The Cultural Disconnect of “Contemporary Art” - How Did We Get Here?
Many would argue that the visual arts have lost an integral sense of a definitive social function or cultural role within society. This class will seek to analyse this via an historical trajectory from the early-modern period until the present. Drawing upon a range of disciplines including art criticism, aesthetics, philosophy and a direct analysis of visual culture, we will aim to look critically at the current state of the arts through the broader lens of history.
- Leon Battista Alberti, On Painting, ed., Martin Kemp (Penguin, 1991).
- Charles Batteaux, The Fine Arts Reduced to a Single Principle, trans., James O. Young (Oxford University Press, 2015).
- Ananda K. Coomaraswamy, Christian and Oriental Philosophy of Art (Dover Publications, 2011).
- Alex Danchev, 100 Artists' Manifestos: From the Futurists to the Stuckists (Pengiun, 2011).
- Alex Danchev, Cezanne: A Life (Pantheon, 2012).
- Terence Maloon, Paths to Abstraction 1867-1917 (Art Gallery NSW, 2010).
- Denis Diderot, Diderot On Art 1 The Salon of 1705 and notes on Painting v. 1 and Diderot on Art, Volume II: The Salon of 1767: Salon of 1767 v. 2, trans., John Goodman (Yale University Press, 2009).
- Dolce’s ‘Aretino’ and Venetian Art Theory of the Cinquecento, trans., Mark Roskill, (University of Toronto Press, 2000).
- William Morris, News from Nowhere, ed., David Leopold (Oxford University Press, 2003).
- Thomas Puttfarken, Roger de Piles' Theory of Art (Yale University Press, 1985).
- Thomas Puttfarken, The Discovery of Pictorial Composition: Theories of Visual Order in Painting, 1400-1800 (Yale Univeristy Press, 2000).
- Hans Richter, Dada: Art and Anti-Art (Thames and Hudson, 2016).
- John Ruskin, Modern Painters, edited and abridged by John Barrie (Pilkington Press, 2005).
- David Wakefield, The French Romantics: Literature and the Visual Arts 1800-1840 (Chaucer Press, 2007).
- Tom Wolfe, The Painted Word (Farrar, Straus and Giroux, 1975).
- The visual arts: premodern and modern - We will seek to examine how the visual arts functioned as an integral part of culture, at the religious, civic and societal level, prior to modernity. We will then look at how the seventeenth century French art critic Roger de Piles' theories of art clearly defined an intellectual break with this earlier integrated conception of visual culture.
- Positivism versus Existentialism: the divergent ideas about existence and knowledge which occurred in the nineteenth century and its effect on the visual arts - Postmodernist philosophy is often mistakenly perceived as the philosophical linchpin for the often-noted cultural opacity of the visual arts today. We will discover that it was rather the emergence of the philosophy of existentialism in the nineteenth century that solidified a view of the arts that was distinctively related to a self-referential and intrinsically personal inner world of both the artist and the viewer. This will be seen in contrast with an earlier outwardly looking cultural /civic aim for visual culture.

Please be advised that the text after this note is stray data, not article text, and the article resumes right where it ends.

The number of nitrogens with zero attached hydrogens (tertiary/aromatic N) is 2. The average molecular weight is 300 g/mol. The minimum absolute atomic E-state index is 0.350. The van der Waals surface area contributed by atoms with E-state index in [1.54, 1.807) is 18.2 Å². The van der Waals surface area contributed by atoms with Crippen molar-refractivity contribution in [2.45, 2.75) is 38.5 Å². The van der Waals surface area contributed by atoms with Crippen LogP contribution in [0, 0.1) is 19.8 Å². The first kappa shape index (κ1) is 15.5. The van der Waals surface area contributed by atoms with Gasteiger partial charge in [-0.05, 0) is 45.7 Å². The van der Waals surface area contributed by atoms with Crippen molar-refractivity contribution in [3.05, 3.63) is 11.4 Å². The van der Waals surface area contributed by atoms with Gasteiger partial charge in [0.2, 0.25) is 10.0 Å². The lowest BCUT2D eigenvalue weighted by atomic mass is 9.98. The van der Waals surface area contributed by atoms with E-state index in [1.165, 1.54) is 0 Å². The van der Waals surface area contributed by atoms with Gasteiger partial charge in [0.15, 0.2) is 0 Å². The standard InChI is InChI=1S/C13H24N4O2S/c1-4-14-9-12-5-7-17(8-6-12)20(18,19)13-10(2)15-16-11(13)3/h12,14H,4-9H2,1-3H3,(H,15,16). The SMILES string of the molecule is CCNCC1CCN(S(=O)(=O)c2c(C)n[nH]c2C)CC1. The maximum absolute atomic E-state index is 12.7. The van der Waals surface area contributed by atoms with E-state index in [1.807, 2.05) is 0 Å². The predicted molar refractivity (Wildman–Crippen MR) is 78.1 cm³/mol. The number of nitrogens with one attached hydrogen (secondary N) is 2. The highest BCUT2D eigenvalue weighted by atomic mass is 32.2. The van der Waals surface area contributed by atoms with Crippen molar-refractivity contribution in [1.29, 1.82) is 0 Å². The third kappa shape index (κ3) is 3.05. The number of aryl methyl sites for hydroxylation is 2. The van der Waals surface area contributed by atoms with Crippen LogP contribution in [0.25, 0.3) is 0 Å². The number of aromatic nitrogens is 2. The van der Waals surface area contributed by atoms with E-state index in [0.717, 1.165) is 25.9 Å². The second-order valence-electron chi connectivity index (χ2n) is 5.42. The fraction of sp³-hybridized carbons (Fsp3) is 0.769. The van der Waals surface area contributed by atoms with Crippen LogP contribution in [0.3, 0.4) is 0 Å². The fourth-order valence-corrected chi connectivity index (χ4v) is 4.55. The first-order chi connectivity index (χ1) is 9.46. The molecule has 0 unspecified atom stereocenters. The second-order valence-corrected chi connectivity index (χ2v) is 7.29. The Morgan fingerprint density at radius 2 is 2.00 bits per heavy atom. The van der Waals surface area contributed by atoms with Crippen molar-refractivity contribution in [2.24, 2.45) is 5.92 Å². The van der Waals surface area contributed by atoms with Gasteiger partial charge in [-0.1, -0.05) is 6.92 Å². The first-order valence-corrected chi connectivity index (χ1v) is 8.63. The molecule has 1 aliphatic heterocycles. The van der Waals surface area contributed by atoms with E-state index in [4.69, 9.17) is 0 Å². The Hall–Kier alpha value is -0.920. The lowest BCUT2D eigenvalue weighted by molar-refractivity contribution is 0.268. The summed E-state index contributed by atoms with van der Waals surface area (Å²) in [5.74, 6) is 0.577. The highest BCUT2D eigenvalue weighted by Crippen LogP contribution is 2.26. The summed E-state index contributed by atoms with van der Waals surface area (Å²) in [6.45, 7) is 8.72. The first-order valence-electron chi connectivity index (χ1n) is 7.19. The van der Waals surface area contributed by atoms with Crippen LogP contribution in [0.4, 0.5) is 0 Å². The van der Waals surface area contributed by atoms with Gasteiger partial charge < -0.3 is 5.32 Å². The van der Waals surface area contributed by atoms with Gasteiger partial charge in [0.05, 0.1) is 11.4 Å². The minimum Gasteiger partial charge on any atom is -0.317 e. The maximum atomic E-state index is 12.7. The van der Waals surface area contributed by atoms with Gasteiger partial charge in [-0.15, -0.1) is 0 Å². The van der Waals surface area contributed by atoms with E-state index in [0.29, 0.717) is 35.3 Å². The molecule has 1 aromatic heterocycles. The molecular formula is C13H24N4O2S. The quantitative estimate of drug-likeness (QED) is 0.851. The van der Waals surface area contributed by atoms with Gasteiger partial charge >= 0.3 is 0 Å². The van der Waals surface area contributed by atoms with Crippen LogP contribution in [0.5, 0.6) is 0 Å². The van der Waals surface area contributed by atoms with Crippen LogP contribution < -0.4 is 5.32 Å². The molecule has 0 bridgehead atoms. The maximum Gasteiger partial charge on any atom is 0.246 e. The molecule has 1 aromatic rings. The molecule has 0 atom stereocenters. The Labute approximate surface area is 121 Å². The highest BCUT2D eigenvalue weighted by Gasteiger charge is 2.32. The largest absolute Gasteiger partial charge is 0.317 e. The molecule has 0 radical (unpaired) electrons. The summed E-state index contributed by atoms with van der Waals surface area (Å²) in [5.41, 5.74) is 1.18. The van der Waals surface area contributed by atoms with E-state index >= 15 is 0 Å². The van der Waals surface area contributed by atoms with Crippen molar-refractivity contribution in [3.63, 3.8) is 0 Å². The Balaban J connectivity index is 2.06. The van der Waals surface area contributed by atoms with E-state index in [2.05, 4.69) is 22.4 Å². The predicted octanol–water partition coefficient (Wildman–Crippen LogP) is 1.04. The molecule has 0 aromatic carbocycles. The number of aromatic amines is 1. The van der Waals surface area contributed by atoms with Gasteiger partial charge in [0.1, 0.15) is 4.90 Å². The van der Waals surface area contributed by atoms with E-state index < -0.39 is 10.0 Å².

- Dadaism and Neo-Dadaism - In the early 1960s Barbara Rose first coined the term Neo-Dadaism to describe the emergence of what is often more commonly termed conceptual art. Rose used the term to acknowledge the appropriation of the anarchism of the post-World War One European Dada movement by the New York art scene of the late 1950s and 60s. It will be argued that while installation, performance, video and digital art are often treated as evolutionary variations, they can be perceived as conceptually derivative under the umbrella term of Neo-Dadaism. Furthermore, it will be contended that Neo-Dadaism is a more apt description than the label “contemporary art”. Relativising the current art world, rather than asserting an unquestionable finality, via the authoritative use of the word "contemporary."
- Historical grounds for a constructive criticism of the arts - The visual arts today often escape broad rigorous critical analysis in both popular art criticism and the discipline of art history. It will be seen that the reasons for this are linked to the way the visual arts (like economics) still maintain a covert progress-driven view of their existence. In other words, to offer an overarching criticism of the visual arts today is to be automatically labelled, by inference, a “reactionary.” Notions of progress first emerged in the social theories of the early-nineteenth century, amongst thinkers such as George Freideric Hegel, Auguste Comte and Herbert Spencer. While beliefs in forms of progress have become redundant in all other disciplines (e.g. science and history). In contrast to this current professional reticence against a broad critique of the arts, we will conclude by looking at what constructive lessons can be learned from two historical examples of art criticism. Ludovico Dolce’s, dialogue on the visual arts, spoke critically of the perceived cultural opacity of the prevailing Mannerist art of mid-sixteenth century Italy. While Denis Diderot’s art criticism of the bi-annual French Salon sought to critically articulate a perceived superficiality in the French Rococo Style of the eighteenth century. The direct aim of our analysis will not be to pass judgement on the views of either critic but rather to observe how overarching aesthetic criticism functioned as an essential aspect of a healthy and lively visual culture.
PLANNED LEARNING OUTCOMES
By the end of this course, students should be able to:
- Have gained a broad macro-historical picture of the evolution of the visual arts from the early-modern period until now.
- Look critically at the current art world through the broader lens of art history.
- Gain an understanding of how the visual arts are related and interconnected with other disciplines and cultural forces, such as philosophy and aesthetics.
Wednesday 10 June 2020
10.00 AM - 1.00 PM
72 Bathurst Street